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answered 2019-10-17 18:32:38 +0100

petermau gravatar image

updated 2019-10-18 16:46:22 +0100

You do not say, but * am assuming that the Latin Characters copy across as normal and it is only the Malayalam characters are the ones giving the problem. *

If you are cutting and pasting from say a Windows system the character set will default to the setting of your system which is 8-bit ISO-8859-1 in English-GB. It must be set to allow Malayalam, If not each Unicode Malayalam character will appear to be three -1 characters. In LibreOffice you must also set the default language in LANGUAGE SETTING> LANGUAGES to support complex Text Layout.

Sorry, do not have a Windows system to find out how to control the settings. My system just defaults to Unicode. I hope this may provide some additional explanation.

At first glance, Unicode can seem confusing because there are four different forms. Unicode is a 32 bit standard that theoretically supports 1,114,112 code points. Currently about 138,000 are used which lives a little bit left for future expansion! It can be encoded in three forms, UTF-32 using 32 bits, UTF-16 using 1 or 2 16 bit characters or UTF-8 which is the normal LibO default cleverly using 1,2,3 or 4 8-bit characters.

Unicode encloses four different character sets.

US-ASCII 7 bits is contained in the first 127 characters (x’00’ to x’7E’) (1968 standard)

ISO-8859-1 8 bits the first 255 characters (x’00’ to x’FF’) adds Western Latin including French and German accents, £ sign etc. (1987 standard)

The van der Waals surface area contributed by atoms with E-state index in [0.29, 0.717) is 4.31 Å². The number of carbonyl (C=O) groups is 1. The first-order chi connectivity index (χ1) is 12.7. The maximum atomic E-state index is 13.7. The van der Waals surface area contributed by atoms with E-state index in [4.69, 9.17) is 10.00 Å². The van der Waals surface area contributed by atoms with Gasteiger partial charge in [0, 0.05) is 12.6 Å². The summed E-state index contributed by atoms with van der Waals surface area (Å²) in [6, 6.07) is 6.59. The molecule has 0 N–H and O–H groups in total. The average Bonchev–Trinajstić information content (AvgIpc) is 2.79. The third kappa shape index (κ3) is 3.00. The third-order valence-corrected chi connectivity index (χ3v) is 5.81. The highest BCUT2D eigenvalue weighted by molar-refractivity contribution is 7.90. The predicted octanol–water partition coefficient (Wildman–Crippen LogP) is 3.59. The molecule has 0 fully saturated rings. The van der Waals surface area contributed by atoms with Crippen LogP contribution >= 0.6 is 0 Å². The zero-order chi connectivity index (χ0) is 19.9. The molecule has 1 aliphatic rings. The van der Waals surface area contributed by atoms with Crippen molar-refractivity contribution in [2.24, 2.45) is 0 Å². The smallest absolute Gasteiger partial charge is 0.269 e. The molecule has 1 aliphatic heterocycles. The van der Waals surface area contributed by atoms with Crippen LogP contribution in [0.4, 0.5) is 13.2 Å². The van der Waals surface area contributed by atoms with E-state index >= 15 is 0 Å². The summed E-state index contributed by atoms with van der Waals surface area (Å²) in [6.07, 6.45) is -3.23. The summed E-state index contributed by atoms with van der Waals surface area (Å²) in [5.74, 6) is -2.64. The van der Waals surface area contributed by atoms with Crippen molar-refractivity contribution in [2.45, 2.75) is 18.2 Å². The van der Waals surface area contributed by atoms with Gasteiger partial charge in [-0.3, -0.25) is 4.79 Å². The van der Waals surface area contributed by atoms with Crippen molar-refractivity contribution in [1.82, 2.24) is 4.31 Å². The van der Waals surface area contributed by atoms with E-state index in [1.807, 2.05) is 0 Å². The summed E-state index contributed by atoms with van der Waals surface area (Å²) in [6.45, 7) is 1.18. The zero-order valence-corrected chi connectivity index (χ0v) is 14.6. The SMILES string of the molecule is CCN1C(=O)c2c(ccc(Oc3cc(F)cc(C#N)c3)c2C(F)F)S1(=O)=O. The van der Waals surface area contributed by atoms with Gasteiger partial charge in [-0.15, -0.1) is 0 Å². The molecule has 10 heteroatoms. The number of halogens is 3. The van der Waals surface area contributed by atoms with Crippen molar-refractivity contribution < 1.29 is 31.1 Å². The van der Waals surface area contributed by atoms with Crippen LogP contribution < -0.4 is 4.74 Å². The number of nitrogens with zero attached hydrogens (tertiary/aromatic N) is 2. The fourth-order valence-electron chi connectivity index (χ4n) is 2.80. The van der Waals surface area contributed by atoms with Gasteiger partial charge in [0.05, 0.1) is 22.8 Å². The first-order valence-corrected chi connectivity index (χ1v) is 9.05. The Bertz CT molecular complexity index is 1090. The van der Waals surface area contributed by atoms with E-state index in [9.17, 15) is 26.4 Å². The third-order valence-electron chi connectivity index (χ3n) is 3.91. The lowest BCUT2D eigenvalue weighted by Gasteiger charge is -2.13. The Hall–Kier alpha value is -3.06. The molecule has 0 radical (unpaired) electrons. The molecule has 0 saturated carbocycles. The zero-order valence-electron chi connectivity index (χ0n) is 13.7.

Basic Multilingual Plane 65,,536 code points, most of the world excluding Chinese Japanese but including Malayalam and the € (EURO) sign.

UTF-8 is the most compact form where Latin is the basic character set in use, but least efficient when you are using the majority of characters not contained in the first 256 characters. If you display characters such as Malayalam as Latin, each character will appear to be two three or four what appear to be random characters as in the example above. One quick test to see if this could be the problem is to use the € ~(EURO) character, which is why a large number of users cannot display the € sign and type EURO instead.

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You are missing the point.
He is not copying a bunch of Unicode characters.
He is copying glyphs/characters which may or may not have a Unicode code point mapped to them.
The PDF should have a ToUnicode table in it which maps the glyphs/characters to the proper underlying Unicode code points.
Many Malayalam "characters" are actually ligatures made-up of four or more different glyphs.
Some of those glyphs may have a Unicode code point, many/most will not.
This depends on how the font is constructed.
When you highlight text in a PDF to copy it, you are relying on the ToUnicode table to get correct info.
That info simply may not exist.
How the writing application creates the PDF greatly affects this.
If the writing application is very sophisticated, and it embeds the font parts needed, it MAY work.
This process is very difficult when importing the ...(more)

LibreTraining gravatar imageLibreTraining ( 2019-10-18 21:54:40 +0100 )edit
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Asked: 2019-10-17 02:36:06 +0100

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Last updated: Oct 18 '19